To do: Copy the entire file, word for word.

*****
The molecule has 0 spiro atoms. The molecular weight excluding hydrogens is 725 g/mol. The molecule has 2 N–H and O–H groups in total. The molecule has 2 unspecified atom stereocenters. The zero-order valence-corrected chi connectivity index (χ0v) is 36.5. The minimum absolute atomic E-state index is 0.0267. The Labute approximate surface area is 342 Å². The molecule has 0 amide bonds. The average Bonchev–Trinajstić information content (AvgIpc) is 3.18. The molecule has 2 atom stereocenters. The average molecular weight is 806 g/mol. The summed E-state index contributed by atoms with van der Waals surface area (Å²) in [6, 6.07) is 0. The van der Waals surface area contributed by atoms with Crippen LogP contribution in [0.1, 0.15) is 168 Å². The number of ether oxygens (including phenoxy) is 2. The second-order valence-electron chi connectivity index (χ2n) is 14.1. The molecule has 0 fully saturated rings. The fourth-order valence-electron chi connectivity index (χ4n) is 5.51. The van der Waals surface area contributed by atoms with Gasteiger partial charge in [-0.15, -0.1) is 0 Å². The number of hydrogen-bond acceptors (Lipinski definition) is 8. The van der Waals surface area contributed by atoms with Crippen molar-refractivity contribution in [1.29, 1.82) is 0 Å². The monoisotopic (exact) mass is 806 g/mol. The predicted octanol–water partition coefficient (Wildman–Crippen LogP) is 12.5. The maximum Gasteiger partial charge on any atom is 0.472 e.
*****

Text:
The molecule has 0 spiro atoms. The molecular weight excluding hydrogens is 725 g/mol. The molecule has 2 N–H and O–H groups in total. The molecule has 2 unspecified atom stereocenters. The zero-order valence-corrected chi connectivity index (χ0v) is 36.5. The minimum absolute atomic E-state index is 0.0267. The Labute approximate surface area is 342 Å². The molecule has 0 amide bonds. The average Bonchev–Trinajstić information content (AvgIpc) is 3.18. The molecule has 2 atom stereocenters. The average molecular weight is 806 g/mol. The summed E-state index contributed by atoms with van der Waals surface area (Å²) in [6, 6.07) is 0. The van der Waals surface area contributed by atoms with Crippen LogP contribution in [0.1, 0.15) is 168 Å². The number of ether oxygens (including phenoxy) is 2. The second-order valence-electron chi connectivity index (χ2n) is 14.1. The molecule has 0 fully saturated rings. The fourth-order valence-electron chi connectivity index (χ4n) is 5.51. The van der Waals surface area contributed by atoms with Gasteiger partial charge in [-0.15, -0.1) is 0 Å². The number of hydrogen-bond acceptors (Lipinski definition) is 8. The van der Waals surface area contributed by atoms with Crippen molar-refractivity contribution in [1.29, 1.82) is 0 Å². The monoisotopic (exact) mass is 806 g/mol. The predicted octanol–water partition coefficient (Wildman–Crippen LogP) is 12.5. The maximum Gasteiger partial charge on any atom is 0.472 e.